21 October 2021 | OPINION

The ex-Life Guard and Northern Ireland veteran Dennis Hutchings, who was subject to vexatious murder claims throughout his career, has sadly passed away after his trial was postponed due to contracting Covid. The circumstances of his death are truly tragic.

Hutchings, like many other British soldiers who served in Northern Ireland fighting the barbaric aggression of Republican terrorism, had spent years trying to clear his name of attempted murder accusations. Up until his death, aged eighty, he had fought these claims and had the support of the courageous ex-officer and former Veterans Minister Johnny Mercer, as the latter also lends to other veterans.

It matters little whether he was guilty or not, in comparison to the tragic circumstances in which he passed. My thoughts on Hutchings’ case are echoed by the words of Iraq and Afghanistan veteran Geraint Jones. He said: “To me, what he did or didn’t do is irrelevant. There’s an amnesty for terrorists. That the same is not applied to our veterans says everything you need to know about what the Government thinks of [veterans]”.

Fearfully, I’m sure others would agree with his sentiments. Governments present, and those successive of the Troubles, have not defended veterans in the way that veterans have defended this country. Dennis Hutchings, even in his seventies, was still fighting claims of an act he may or may not have committed in the course of serving his country and defending its people, back in 1974.

It is fundamentally wrong that governments should expect to be able to send their soldiers into war, and then not protect them for doing the job they were employed to do on behalf of the state. Only this year was the Overseas Operations Act passed to protect the veterans of the wars in Iraq and Afghanistan. Yet, it is evident that the same protection that should be there for Northern Ireland veterans is not; and that is shameful.

Whilst British soldiers are being forced to fight legal claims for crimes they committed in a conflict that was a war by all meaning but the word, the ‘men’ on the other side of the conflict walk free, without remorse or responsibility for their past actions.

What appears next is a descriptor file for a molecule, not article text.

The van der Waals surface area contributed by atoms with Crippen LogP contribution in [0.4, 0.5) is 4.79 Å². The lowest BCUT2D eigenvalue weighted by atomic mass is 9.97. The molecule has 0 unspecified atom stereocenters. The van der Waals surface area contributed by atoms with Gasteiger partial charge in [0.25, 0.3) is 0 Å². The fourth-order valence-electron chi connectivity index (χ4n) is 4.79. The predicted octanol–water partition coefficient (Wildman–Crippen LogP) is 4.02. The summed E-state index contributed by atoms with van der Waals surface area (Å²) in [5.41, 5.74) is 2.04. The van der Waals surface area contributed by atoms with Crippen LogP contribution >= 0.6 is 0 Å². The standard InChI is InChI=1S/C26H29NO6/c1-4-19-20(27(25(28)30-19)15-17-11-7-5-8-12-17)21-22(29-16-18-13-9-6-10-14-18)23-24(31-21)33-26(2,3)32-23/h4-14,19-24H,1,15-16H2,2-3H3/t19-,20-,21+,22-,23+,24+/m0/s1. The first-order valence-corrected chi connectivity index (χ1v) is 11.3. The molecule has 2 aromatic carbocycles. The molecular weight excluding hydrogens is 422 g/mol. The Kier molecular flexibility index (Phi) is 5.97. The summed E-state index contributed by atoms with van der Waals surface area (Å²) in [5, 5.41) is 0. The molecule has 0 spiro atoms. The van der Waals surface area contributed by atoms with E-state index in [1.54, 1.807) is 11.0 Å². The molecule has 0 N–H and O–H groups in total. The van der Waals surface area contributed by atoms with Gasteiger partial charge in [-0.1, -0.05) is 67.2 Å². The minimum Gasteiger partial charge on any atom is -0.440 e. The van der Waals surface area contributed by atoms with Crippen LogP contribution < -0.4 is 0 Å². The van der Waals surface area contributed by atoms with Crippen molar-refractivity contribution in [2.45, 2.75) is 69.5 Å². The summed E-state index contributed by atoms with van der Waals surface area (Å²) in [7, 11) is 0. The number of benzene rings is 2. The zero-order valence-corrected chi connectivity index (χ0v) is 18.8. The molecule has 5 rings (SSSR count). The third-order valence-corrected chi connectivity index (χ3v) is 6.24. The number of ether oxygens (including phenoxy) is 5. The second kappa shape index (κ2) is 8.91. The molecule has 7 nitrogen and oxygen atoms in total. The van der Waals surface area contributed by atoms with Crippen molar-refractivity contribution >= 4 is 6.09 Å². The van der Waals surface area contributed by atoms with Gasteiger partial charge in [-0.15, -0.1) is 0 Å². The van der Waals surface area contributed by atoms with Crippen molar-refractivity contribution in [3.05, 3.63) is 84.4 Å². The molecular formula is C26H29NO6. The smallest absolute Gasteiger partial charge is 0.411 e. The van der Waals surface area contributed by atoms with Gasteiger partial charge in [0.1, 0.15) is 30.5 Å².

The Good Friday Agreement is arguably the biggest betrayal of British soldiers of all time; if not just a symbol, an admission, of defeat to the savagery of Irish Republican terrorism. How can it be right that the Good Friday Agreement allowed for the pardoning and release from imprisonment of all Provisional IRA terrorists, yet British soldiers are not subject to the same standards? That members of the organisation who tried to assassinate a former Prime Minister, slaughter British civilians, attack democracy and even kill the very people of the sectarian community they claim to defend? That these ‘people’ walk free, whilst former British soldiers are still subjected to relentless harassment and hounding, quite literally until the day they die, is shameful. Perhaps ‘betrayal’ is an understatement.

Every year, politicians gather at the Cenotaph to ‘remember’ and ‘commemorate’ the lives of the British men and women who have risked their lives, and in many cases paid the ultimate sacrifice, for their country, their leaders and their people, yet the actions of these politicians do not reflect the ‘respects’ they pay to the soldiers they send to war.

Johnny Mercer’s statement on the death of Dennis Hutchings puts the appalling and shameful circumstances in which he died perfectly. It partly reads: “He was determined to prove his innocence against the unrelenting efforts of those who wish to rewrite the history of the conflict in Northern Ireland against his generation of servicemen and women who bled and died to keep the peace”.

Through this year’s Remembrance, I will be thinking more about the other veterans like Hutchings, who have been left abandoned and vulnerable.

William is a political commentator and journalism student. His writing focuses on politics, society and culture in Britain.

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